Adams was 15 years old in 1972 when he signed on to the halibut schooner Grant. The boat used to be his grandfather’s before he sold it to Adams’ uncle Jack. It was a summer of firsts: first visit to a strip club, first coffee, first brush with an Irish lord (that’s not what you might think it is). It was a summer of new terminology: skate, gangion, gurdy. A kid trying to fit into a man’s world, Adams threw himself into the job the way a boy throws himself into anything new: eagerly, clumsily, and with a whole lot of good intentions but not much ability. But he learned: how to bait a string, how to clean a fish, and how to turn himself into a man like his uncle (his own father having taken a different path in life). Sort of a true-life version of William McCloskey’s Breakers (2000), a novel about commercial fisherman in Alaska in the 1970s, the book is stylishly written and full of humor, drama, and, not incidentally, life lessons. A fine coming-of-age memoir. --David Pitt
'Hooks' has the feel of an honest memoir, valuable for its precision in describing fishing methods, crew interactions, and what Adams thought and felt...
(Scott Bowlen Ketchikan Daily News
Four Thousand Hooks is a marvellous loss-of-innocence book, informative, enjoyable and well worth reading.
(Irene Wanner Seattle Times
His first-hand accounts come alive on the pages, where the reader is swept into the story with the narrator.... The foreshadowing and timing of the story makes it difficult to stop...
(Christy Olsen Field Norwegian American Weekly
Four Thousand Hooks says a lot about our ability to meet extraordinary challenges, and suggests that maybe we're all stronger and more capable than we realize. [It’s] filled with fascinating details of the fishing life, makes for awfully good reading.
(National Fisherman October 15
"The well-honed prose tells a good story and one is encouraged to turn the pages to see what happens next. This is not only a very readable book but an important record of a particular type of fishing.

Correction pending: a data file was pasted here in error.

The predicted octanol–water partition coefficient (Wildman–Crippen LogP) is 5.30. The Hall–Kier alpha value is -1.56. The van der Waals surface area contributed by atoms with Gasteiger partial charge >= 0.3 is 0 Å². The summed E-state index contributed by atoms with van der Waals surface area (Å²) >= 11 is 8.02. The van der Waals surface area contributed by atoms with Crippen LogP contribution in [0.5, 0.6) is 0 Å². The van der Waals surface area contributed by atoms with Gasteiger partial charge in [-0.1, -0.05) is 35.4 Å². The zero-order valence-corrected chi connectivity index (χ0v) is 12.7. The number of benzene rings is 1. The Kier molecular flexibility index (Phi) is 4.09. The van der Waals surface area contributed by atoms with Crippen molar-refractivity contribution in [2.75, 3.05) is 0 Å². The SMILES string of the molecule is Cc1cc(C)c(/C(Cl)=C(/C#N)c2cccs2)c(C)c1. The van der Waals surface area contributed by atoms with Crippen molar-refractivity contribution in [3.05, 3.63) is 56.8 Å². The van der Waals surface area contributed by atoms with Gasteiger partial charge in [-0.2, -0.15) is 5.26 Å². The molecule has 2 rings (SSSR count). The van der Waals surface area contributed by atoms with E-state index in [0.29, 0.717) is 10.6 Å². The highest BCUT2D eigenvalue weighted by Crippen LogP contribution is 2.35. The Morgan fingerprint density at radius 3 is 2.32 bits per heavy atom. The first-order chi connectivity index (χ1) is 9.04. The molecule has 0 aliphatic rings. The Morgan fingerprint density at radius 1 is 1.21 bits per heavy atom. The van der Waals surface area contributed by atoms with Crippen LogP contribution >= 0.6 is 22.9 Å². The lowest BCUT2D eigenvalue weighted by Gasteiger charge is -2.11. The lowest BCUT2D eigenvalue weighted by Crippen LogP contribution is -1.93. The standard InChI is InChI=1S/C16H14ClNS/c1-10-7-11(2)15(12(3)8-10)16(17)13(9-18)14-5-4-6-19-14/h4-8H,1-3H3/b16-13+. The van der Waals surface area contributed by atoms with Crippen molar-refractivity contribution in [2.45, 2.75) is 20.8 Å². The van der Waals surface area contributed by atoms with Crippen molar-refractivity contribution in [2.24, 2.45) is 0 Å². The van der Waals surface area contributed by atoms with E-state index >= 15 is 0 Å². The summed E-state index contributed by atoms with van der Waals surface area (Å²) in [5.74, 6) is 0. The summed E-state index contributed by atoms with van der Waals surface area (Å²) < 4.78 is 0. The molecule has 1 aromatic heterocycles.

(Arthur G. Credland Mariners Mirror
Four Thousand Hooks is one teenage boy's dramatic, yet humorous, coming-of-age story set against the backdrop of Alaskan maritime culture... a vivid picture of life and commercial fishing conditions in Alaska...
(Jennifer Huffman Independent Publisher
This is pure adventure. Dean's story is…sinewy and spare, understated and often gorgeously written.
(Ethan Gilsdorf Boston Globe
A real—life account of a young man's first season working as a crew member on his uncle's commercial fishing boat in the 1970s. Adams tells of the drunken shore leave, the surprising gentleness and understanding between crew members, and the rough but careful teaching of any new crew member to be part of a team upon which one sometimes had to depend for one's survival.
(Margaret Willson, author of Dance Lest We All Fall Down: Breaking the Cycles of Poverty in Brazil and Beyond
Four Thousand Hooks [is] one of the best books about commercial fishing in Alaska. The author began long-lining for halibut at age fifteen and went on to captain his own vessel: it is a great book for anyone interested in life on a commercial fishing vessel.
(Charlotte Glover Southeast Sea Kayaks Blog